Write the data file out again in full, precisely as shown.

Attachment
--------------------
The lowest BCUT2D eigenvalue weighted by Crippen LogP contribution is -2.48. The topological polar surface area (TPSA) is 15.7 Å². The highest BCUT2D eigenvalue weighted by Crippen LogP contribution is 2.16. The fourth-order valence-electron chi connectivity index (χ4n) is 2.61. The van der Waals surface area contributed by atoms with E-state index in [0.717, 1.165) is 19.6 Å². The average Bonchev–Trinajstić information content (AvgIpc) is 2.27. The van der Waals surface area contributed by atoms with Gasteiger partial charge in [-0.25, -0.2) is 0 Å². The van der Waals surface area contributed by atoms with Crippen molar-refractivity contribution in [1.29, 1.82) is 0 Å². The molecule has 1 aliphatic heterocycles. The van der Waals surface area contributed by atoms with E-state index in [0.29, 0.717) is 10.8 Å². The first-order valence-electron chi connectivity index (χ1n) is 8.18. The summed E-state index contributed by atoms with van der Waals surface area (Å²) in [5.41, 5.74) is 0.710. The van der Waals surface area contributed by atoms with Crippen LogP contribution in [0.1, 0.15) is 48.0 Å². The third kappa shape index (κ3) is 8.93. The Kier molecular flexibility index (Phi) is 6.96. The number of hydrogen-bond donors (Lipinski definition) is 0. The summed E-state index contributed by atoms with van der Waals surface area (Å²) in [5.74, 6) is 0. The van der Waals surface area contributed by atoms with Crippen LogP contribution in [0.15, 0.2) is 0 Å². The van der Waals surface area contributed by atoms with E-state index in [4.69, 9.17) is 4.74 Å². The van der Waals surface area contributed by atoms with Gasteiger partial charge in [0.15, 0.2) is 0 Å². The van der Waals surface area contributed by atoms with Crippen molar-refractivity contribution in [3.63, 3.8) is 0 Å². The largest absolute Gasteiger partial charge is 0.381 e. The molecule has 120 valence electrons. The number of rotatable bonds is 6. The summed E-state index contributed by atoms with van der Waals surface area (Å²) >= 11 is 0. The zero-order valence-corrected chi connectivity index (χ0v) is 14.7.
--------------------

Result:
The lowest BCUT2D eigenvalue weighted by Crippen LogP contribution is -2.48. The topological polar surface area (TPSA) is 15.7 Å². The highest BCUT2D eigenvalue weighted by Crippen LogP contribution is 2.16. The fourth-order valence-electron chi connectivity index (χ4n) is 2.61. The van der Waals surface area contributed by atoms with E-state index in [0.717, 1.165) is 19.6 Å². The average Bonchev–Trinajstić information content (AvgIpc) is 2.27. The van der Waals surface area contributed by atoms with Gasteiger partial charge in [-0.25, -0.2) is 0 Å². The van der Waals surface area contributed by atoms with Crippen molar-refractivity contribution in [1.29, 1.82) is 0 Å². The molecule has 1 aliphatic heterocycles. The van der Waals surface area contributed by atoms with E-state index in [0.29, 0.717) is 10.8 Å². The first-order valence-electron chi connectivity index (χ1n) is 8.18. The summed E-state index contributed by atoms with van der Waals surface area (Å²) in [5.41, 5.74) is 0.710. The van der Waals surface area contributed by atoms with Crippen LogP contribution in [0.1, 0.15) is 48.0 Å². The third kappa shape index (κ3) is 8.93. The Kier molecular flexibility index (Phi) is 6.96. The number of hydrogen-bond donors (Lipinski definition) is 0. The summed E-state index contributed by atoms with van der Waals surface area (Å²) in [5.74, 6) is 0. The van der Waals surface area contributed by atoms with Crippen LogP contribution in [0.15, 0.2) is 0 Å². The van der Waals surface area contributed by atoms with E-state index in [4.69, 9.17) is 4.74 Å². The van der Waals surface area contributed by atoms with Gasteiger partial charge in [0.15, 0.2) is 0 Å². The van der Waals surface area contributed by atoms with Crippen molar-refractivity contribution in [3.63, 3.8) is 0 Å². The largest absolute Gasteiger partial charge is 0.381 e. The molecule has 120 valence electrons. The number of rotatable bonds is 6. The summed E-state index contributed by atoms with van der Waals surface area (Å²) >= 11 is 0. The zero-order valence-corrected chi connectivity index (χ0v) is 14.7.